Ah, Philip K. Dick, is there any dead SF author I loveth more than thee? I think not. Let’s just get the gonzo stuff out of the way up front: I first *heard* of the guy when reading “Space Worlds, Wars, and Weapons,” an odd little cover art coffee table book from the late 1970s, which had a paragraph about Phil’s story “Imposter.” I knew Blade Runner, of course, and I knew nebulously of Phil thereby, but couldn’t remember his name. I do not remember the first story I read by him - odd how true love comes from sometimes murky beginnings, huh? - but I remember my friend John Sternamon loaning me his copy of “Blade Runner,” which I mostly read in my parent’s driveway while attempting unwisely to give myself skin cancer. (Not my stated purpose, of course, but that’ll be the ultimate result no doubt) I can honestly not recall if that was the first think I’d read by him, I seemed to already know who he was by that point, but maybe not. Maybe not.
In any event, by the mid-80s I had the right combination of boredom with Heinlein, over saturation with Niven, and the proximity to a really good college library, and that’s when I discovered crazy ol’ Phil. I instantly fell in love with his books: their odd tone, his weird humor, his weirder mopey qualities, his utterly unpredictable plot twists, his eerie religious speculation, and his general feeling that something was not quite right in reality - not just in the books, but in real reality as well. It encapsulated my mood, it felt as though he was writing just for me. I poured through at least a third of his work in about 18 months in ‘86-‘88, and picked the rest up piecemeal since then. In the early ‘90s I picked up “The Collected Stories” series, which reprints every known short story, including several unpublished ones.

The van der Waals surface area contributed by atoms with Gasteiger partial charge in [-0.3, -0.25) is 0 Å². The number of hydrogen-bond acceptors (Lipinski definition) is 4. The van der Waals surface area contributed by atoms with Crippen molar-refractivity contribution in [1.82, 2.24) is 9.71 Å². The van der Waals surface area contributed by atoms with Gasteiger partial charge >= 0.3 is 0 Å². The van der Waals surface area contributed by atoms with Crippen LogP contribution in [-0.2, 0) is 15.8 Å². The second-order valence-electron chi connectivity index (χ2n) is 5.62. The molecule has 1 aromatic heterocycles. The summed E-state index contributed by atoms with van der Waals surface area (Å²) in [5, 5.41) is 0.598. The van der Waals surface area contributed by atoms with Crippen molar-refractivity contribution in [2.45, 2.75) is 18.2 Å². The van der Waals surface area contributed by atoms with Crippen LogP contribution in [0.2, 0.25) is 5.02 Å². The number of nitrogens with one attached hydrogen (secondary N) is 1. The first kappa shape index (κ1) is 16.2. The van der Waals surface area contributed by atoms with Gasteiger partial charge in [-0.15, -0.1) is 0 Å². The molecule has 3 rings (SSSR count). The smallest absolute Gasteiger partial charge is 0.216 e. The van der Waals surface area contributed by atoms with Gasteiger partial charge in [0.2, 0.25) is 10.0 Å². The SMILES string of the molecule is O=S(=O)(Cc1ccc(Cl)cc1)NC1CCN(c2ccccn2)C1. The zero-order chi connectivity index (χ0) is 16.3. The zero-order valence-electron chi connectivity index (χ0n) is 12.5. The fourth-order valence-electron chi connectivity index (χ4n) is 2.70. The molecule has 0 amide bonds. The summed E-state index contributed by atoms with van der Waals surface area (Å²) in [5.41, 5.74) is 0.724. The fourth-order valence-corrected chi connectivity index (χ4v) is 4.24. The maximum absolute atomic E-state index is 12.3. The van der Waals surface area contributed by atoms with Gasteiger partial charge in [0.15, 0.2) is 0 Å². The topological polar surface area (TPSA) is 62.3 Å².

Eventually, having exhausted everything, I kind of drifted away, and got more interested in the man himself. In the years since, I’ve become friends with a couple people who knew him well, and that’s changed my memory of his work, but to be honest, apart from kvetching ’bout how they get it wrong in movies, I haven’t really *read* anything by him in probably going on a decade. I have a semi-eidetic memory (Or at least I did when I was younger) so there wasn’t much point. Knowing what I know now, however, and gradually realizing my perspectives have changed over the decades, I thought “Hey, is this guy really as good as I remembered, or was it entirely because of who *I* was when I read him?”
“The Collected Stories” seemed the best place to start.
“Volume 1” consists of 25 stories written between 1947 and 1955, though the overwhelming majority are from the period between ’51 and ’53. This seems unbelievably prodigious to us today, but back in the pulp era there was a *huge* market for these things. Harlan Ellison wrote (And generally sold) a story a week in the late 50s. Phil was cranking ’em out, but in context, he was about on average with mid-list writers from his day, amazingly over-productive by our day. What makes him remarkable is simply his odd take on everything.
“Stability” (1947, previously unpublished) is a weird little time travel tale about a man who enters a causality loop by giving himself a time machine. The plot revolves around him inadvertently releasing a city so evil it was shrunken down and encased in glass by God in order to protect humanity. The stuff pertaining to the city is suitably weird and compelling, and this is our first experience of Phil’s casually cruel government bad guys. Interestingly, the question of who built the time machine vanishes once the causal loop is resolved: The machine simply evaporates, ceasing ever to have been. Wildly unsatisfying and clunky, not a great story, but it’s got a few glimmers. Phil would have been around 19 when he wrote this, and it shows.
“Roog” (1951) is another weird little tale, and Phil’s first story he got paid for. A dog barks at the garbage men who pick up the trash. His family is annoyed by this, thinking the dog can’t understand the trash men aren’t stealing from them, they’re simply doing their job. The dog is right, though: the garbage men are evil, and they’re doing something that neither the dog nor